Leaders of Russia and the Soviet Union: from the Romanov dynasty to Vladimir Putin. CRC Press. ISBN 978-1579581329. Phillips, Steven (2000). Lenin and the Russian Revolution. Heinemann. ISBN 978-0-435-32719-4. Rappaport, Helen (1999). Joseph Stalin: A Biographical Companion. ABC-CLIO. ISBN 978-1576070840. Reim, Melanie (2002). The Stalinist Empire.Name (lifetime)PeriodCongress(es)NotesVladimir Lenin (1870–1924)30 December 1922 ↓ 21 January 1924†1st–10th 11th 12thEver since the Bolsheviks' inception, Lenin had served as their de facto leader. After the Russian Revolution, Lenin became leader of the Russian Soviet Federative Socialist Republic (RSFSR) from 1917 and leader of the Union of Soviet Socialist Republics (USSR) from 1922 until his death.Joseph Stalin (1878–1953)21 January 1924 ↓ 5 March 1953†13th 14th 15th 16th 17th 18th 19thFollowing the death of Lenin, Stalin initially ruled as part of a troika alongside Grigory Zinoviev and Lev Kamenev. However, by April 1925, this arrangement broke down as Stalin consolidated power to become the Soviet Union's absolute dictator. He also held the post of the Minister of Defence from 19 July 1941 to 3 March 1947 and chaired the State Defense Committee during World War II.Georgy Malenkov (1901–1988)5 March 1953 ↓ 8 February 1955—After Stalin's death, Malenkov succeeded him in all his titles but was forced to resign most of them within a month by the Politburo. Shortly thereafter, he found himself locked in a power struggle against Nikita Khrushchev that led to his removal as Premier in 1955.Nikita Khrushchev (1894–1971)14 September 1953 ↓ 14 October 196420th 21st 22ndIn September 1953, Nikita Khrushchev emerged as leader of the Soviet Union upon becoming the First Secretary of the Communist Party. He consolidated his power further after becoming Chairman of the Council of Ministers on 27 March 1958. While he was vacationing in Abkhazia, Khrushchev was called by Leonid Brezhnev to return to Moscow for a special meeting of the Presidium to be held on 13 October 1964. At the most fiery session since the so-called "anti-party group" crisis of 1957, he was fired from all his posts but was publicly allowed to retire for reasons of "advanced age and ill health."
The rulers of the Rus', the Russian Tsardom, the Russian Empire, the Russian Republic, the RSFSR, the USSR, the Russian Federation. The list does not include regents, acting rulers, rulers of the separatist states in the territory of Russia, persons who applied for the post of ruler, but did not join it, rebel leaders who do not control the capital and the nominal heads of the RSFSR from the ...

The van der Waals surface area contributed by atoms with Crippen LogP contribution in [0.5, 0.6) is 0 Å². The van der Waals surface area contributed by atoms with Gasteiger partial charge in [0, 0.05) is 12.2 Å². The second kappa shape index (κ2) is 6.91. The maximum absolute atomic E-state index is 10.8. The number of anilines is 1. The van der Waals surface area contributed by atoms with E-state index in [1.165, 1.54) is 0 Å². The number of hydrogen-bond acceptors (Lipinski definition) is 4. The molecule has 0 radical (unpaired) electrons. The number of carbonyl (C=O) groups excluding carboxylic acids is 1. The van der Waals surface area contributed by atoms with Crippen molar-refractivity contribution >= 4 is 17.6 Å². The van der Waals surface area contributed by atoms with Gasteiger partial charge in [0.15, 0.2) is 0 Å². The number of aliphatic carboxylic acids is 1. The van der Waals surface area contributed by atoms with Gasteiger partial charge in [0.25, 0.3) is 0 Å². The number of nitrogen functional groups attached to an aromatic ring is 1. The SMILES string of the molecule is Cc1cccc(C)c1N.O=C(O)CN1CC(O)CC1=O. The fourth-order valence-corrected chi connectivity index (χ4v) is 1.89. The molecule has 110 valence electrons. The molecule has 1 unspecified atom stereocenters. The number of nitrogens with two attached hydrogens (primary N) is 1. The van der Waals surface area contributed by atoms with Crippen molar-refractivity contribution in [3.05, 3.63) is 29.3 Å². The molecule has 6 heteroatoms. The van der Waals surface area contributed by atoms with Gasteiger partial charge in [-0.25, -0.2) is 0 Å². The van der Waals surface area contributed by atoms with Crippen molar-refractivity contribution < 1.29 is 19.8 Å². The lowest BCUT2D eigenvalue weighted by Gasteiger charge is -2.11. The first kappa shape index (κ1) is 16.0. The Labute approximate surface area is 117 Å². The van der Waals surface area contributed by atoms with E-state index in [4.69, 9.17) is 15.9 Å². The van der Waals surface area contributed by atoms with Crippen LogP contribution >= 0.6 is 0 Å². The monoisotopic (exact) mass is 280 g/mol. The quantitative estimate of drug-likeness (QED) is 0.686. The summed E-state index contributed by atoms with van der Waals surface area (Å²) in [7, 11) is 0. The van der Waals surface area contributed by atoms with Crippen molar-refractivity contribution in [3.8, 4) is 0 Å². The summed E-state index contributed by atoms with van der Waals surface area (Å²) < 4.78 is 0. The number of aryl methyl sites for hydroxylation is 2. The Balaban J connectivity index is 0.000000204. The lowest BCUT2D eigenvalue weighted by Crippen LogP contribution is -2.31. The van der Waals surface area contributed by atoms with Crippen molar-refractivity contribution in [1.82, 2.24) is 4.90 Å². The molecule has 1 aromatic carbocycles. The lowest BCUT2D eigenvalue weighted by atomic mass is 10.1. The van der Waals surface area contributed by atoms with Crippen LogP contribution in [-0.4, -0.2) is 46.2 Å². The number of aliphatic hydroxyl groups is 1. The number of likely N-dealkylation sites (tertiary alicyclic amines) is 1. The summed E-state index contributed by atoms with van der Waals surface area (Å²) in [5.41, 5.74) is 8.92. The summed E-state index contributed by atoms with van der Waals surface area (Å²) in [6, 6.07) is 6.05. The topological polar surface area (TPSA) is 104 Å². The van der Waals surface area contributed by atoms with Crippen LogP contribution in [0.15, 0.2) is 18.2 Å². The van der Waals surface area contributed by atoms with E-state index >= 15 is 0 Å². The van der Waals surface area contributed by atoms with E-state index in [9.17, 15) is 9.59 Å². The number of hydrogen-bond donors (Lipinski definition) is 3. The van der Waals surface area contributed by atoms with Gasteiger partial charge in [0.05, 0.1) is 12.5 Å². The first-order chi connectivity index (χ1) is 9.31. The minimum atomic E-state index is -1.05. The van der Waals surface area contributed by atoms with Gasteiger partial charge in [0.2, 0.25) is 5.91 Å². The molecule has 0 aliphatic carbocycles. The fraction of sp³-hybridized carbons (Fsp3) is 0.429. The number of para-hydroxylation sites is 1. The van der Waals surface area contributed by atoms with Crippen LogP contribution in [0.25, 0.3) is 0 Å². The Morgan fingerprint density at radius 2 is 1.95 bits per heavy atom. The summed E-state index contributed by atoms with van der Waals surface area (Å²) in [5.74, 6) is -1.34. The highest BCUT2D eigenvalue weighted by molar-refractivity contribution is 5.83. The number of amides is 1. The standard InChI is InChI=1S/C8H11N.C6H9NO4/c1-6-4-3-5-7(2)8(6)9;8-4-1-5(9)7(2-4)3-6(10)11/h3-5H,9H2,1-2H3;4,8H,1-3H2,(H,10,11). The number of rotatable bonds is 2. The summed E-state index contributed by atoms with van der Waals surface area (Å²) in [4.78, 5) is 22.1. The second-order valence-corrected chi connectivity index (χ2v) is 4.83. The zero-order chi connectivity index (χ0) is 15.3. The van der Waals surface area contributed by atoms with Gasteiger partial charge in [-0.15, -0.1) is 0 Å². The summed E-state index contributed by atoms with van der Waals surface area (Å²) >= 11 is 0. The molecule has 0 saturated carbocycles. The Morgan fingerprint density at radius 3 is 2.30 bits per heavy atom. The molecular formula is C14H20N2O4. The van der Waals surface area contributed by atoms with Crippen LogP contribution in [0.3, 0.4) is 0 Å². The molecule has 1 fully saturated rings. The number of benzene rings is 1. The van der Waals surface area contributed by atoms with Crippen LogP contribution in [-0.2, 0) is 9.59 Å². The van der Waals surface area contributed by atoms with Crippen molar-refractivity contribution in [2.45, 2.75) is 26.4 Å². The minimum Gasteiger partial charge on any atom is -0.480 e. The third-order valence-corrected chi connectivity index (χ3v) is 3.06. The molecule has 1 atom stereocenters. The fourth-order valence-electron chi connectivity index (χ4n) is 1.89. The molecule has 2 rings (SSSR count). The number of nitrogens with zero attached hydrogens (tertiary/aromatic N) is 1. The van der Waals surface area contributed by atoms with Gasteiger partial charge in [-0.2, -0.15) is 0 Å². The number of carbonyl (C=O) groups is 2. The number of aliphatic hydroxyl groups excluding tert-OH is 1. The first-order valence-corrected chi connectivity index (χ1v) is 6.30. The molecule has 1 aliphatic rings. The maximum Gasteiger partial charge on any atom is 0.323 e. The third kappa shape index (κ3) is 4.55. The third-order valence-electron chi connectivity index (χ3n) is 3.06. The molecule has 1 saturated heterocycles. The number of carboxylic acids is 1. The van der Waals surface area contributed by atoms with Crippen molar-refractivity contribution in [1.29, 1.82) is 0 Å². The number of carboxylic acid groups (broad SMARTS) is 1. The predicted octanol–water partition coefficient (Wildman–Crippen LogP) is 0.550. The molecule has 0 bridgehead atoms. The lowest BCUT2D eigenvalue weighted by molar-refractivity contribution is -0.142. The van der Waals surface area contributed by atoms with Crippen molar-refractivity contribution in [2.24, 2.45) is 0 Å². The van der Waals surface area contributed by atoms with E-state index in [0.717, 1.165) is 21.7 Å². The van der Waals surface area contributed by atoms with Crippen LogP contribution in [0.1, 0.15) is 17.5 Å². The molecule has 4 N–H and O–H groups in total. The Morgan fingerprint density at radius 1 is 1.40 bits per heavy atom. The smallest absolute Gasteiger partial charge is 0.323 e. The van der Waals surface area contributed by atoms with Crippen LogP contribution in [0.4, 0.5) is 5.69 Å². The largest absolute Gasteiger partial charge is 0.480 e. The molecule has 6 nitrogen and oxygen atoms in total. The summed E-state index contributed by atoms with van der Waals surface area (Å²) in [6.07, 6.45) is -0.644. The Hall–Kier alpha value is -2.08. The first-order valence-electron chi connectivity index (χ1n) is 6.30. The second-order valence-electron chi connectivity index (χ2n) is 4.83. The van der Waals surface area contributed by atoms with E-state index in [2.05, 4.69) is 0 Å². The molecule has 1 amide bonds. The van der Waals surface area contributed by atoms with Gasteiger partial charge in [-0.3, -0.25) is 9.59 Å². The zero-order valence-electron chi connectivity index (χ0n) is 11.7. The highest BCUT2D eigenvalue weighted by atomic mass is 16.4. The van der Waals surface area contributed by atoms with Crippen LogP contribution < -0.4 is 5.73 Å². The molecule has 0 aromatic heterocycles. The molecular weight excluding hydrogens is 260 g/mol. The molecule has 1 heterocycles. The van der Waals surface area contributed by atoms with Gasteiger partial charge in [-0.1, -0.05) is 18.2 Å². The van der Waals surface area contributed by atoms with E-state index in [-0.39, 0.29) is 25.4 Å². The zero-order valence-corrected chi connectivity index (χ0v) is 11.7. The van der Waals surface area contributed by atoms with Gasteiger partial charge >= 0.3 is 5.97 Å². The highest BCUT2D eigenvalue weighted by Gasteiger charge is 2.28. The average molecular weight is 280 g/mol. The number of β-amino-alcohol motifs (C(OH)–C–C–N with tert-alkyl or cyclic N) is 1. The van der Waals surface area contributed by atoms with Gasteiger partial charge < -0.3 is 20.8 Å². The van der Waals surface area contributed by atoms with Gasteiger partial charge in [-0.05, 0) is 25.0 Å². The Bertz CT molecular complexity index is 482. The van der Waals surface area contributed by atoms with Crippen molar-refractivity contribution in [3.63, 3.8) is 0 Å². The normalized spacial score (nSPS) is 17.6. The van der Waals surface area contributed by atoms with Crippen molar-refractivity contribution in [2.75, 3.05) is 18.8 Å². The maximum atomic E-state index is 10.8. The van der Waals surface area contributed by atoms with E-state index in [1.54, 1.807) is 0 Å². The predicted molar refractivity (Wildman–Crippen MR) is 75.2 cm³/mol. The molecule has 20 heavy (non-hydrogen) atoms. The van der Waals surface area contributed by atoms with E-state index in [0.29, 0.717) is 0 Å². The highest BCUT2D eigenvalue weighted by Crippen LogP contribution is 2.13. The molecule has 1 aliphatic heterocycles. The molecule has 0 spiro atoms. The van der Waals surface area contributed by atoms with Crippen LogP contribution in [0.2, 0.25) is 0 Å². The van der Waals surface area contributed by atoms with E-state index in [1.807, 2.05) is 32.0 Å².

The leaders of Russia, Belarus and Ukraine signed the Belavezha Accords, dissolving the Soviet Union. 16 December Soviet Union and the Arab-Israeli conflict : The United Nations General Assembly passes Resolution 46/86 effectively repealing Resolution 3379 passed in 1975.
Mikhail Sergeyevich Gorbachev (born 2 March 1931) is a Russian and former Soviet politician. The eighth and last leader of the Soviet Union, he was the General Secretary of the Communist Party of the Soviet Union from 1985 until 1991.
The Soviet Union, officially the Union of Soviet Socialist Republics (USSR), was a federal socialist state in Northern Eurasia that existed from 1922 to 1991. Nominally a union of multiple national Soviet republics, it was a one-party state (until 1990) governed by the Communist Party, with Moscow as its capital in its largest republic, the Russian SFSR.
- Life and career
- Early life and career
Vladimir Lenin was born in Ulyanovsk, Russia, in 1870. He founded the Communist Party in 1912, but he spent years leading up to the Russian Revolution in exile abroad before Germany arranged for him to go back to Russia to get them out of World War One. From there Lenin led the October Revolution to overthrow the provisional government that had overthrown the monarchy during the February Revolution. Lenin and the Communists then quickly consolidated power and eventually won the Russian Civil War (1917-22). Lenin then spent the last few years of his life trying to shape the future of the Soviet Union.
In 1894, Nikita Khrushchev was born in Kalinovka, Russia. In 1918, Khrushchev joined the Communist Party and fought in the Red Army. Khrushchev rose quickly through the ranks of the Communist Party during the 1930s and '40s. Shortly after taking over the leadership of the Soviet Union from Malenkov, Khrushchev gave a speech where he denounced the excesses under Stalin. This speech was the start of his policy of de-Stalinization, which resulted in protests in Poland and Hungary that were put down. Khrushchev relaxed restrictions on free expression, released political prisoners and launched bold but ultimately unattainable agricultural goals. He largely tried to pursue a policy of peaceful coexistence with the West but at the same time started the Cuban Missile Crisis and started construction on the Berlin Wall. Poor economic growth, deteriorating relations with China and other issues eventually led to Khrushchev being ousted from power by \\"retiring\\" due to his health. Khrushchev spent his remaining years at his estate, dying in 1971.